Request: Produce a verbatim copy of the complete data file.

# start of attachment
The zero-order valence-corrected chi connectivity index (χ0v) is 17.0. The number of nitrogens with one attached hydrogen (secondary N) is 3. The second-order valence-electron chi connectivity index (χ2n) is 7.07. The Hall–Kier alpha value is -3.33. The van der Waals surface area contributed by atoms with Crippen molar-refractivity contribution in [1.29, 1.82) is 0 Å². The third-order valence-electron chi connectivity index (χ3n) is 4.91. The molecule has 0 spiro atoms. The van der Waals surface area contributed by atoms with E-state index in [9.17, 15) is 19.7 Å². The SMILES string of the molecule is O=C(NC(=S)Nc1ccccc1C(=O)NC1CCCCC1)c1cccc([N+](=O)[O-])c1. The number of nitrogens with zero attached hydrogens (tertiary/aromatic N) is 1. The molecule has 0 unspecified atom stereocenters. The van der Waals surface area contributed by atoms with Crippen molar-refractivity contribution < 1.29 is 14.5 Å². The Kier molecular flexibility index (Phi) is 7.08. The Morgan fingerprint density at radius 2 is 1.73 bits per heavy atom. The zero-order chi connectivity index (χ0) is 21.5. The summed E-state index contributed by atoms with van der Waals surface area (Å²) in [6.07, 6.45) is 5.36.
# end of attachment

The zero-order valence-corrected chi connectivity index (χ0v) is 17.0. The number of nitrogens with one attached hydrogen (secondary N) is 3. The second-order valence-electron chi connectivity index (χ2n) is 7.07. The Hall–Kier alpha value is -3.33. The van der Waals surface area contributed by atoms with Crippen molar-refractivity contribution in [1.29, 1.82) is 0 Å². The third-order valence-electron chi connectivity index (χ3n) is 4.91. The molecule has 0 spiro atoms. The van der Waals surface area contributed by atoms with E-state index in [9.17, 15) is 19.7 Å². The SMILES string of the molecule is O=C(NC(=S)Nc1ccccc1C(=O)NC1CCCCC1)c1cccc([N+](=O)[O-])c1. The number of nitrogens with zero attached hydrogens (tertiary/aromatic N) is 1. The molecule has 0 unspecified atom stereocenters. The van der Waals surface area contributed by atoms with Crippen molar-refractivity contribution < 1.29 is 14.5 Å². The Kier molecular flexibility index (Phi) is 7.08. The Morgan fingerprint density at radius 2 is 1.73 bits per heavy atom. The zero-order chi connectivity index (χ0) is 21.5. The summed E-state index contributed by atoms with van der Waals surface area (Å²) in [6.07, 6.45) is 5.36.